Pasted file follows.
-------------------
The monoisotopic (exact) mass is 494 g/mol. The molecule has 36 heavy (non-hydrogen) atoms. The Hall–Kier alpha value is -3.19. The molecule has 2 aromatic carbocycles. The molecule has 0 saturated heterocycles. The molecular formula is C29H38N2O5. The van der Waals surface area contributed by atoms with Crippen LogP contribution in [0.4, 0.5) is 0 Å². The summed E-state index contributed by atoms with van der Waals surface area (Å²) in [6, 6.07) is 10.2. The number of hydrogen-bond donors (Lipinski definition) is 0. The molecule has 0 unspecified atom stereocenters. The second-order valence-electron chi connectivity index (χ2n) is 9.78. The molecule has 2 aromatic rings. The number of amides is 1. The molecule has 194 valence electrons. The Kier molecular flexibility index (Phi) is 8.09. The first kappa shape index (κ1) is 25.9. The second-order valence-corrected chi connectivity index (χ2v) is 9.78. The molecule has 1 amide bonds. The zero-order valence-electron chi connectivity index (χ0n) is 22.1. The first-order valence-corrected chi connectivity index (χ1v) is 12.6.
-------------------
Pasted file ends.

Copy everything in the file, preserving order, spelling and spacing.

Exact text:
The monoisotopic (exact) mass is 494 g/mol. The molecule has 36 heavy (non-hydrogen) atoms. The Hall–Kier alpha value is -3.19. The molecule has 2 aromatic carbocycles. The molecule has 0 saturated heterocycles. The molecular formula is C29H38N2O5. The van der Waals surface area contributed by atoms with Crippen LogP contribution in [0.4, 0.5) is 0 Å². The summed E-state index contributed by atoms with van der Waals surface area (Å²) in [6, 6.07) is 10.2. The number of hydrogen-bond donors (Lipinski definition) is 0. The molecule has 0 unspecified atom stereocenters. The second-order valence-electron chi connectivity index (χ2n) is 9.78. The molecule has 2 aromatic rings. The number of amides is 1. The molecule has 194 valence electrons. The Kier molecular flexibility index (Phi) is 8.09. The first kappa shape index (κ1) is 25.9. The second-order valence-corrected chi connectivity index (χ2v) is 9.78. The molecule has 1 amide bonds. The zero-order valence-electron chi connectivity index (χ0n) is 22.1. The first-order valence-corrected chi connectivity index (χ1v) is 12.6.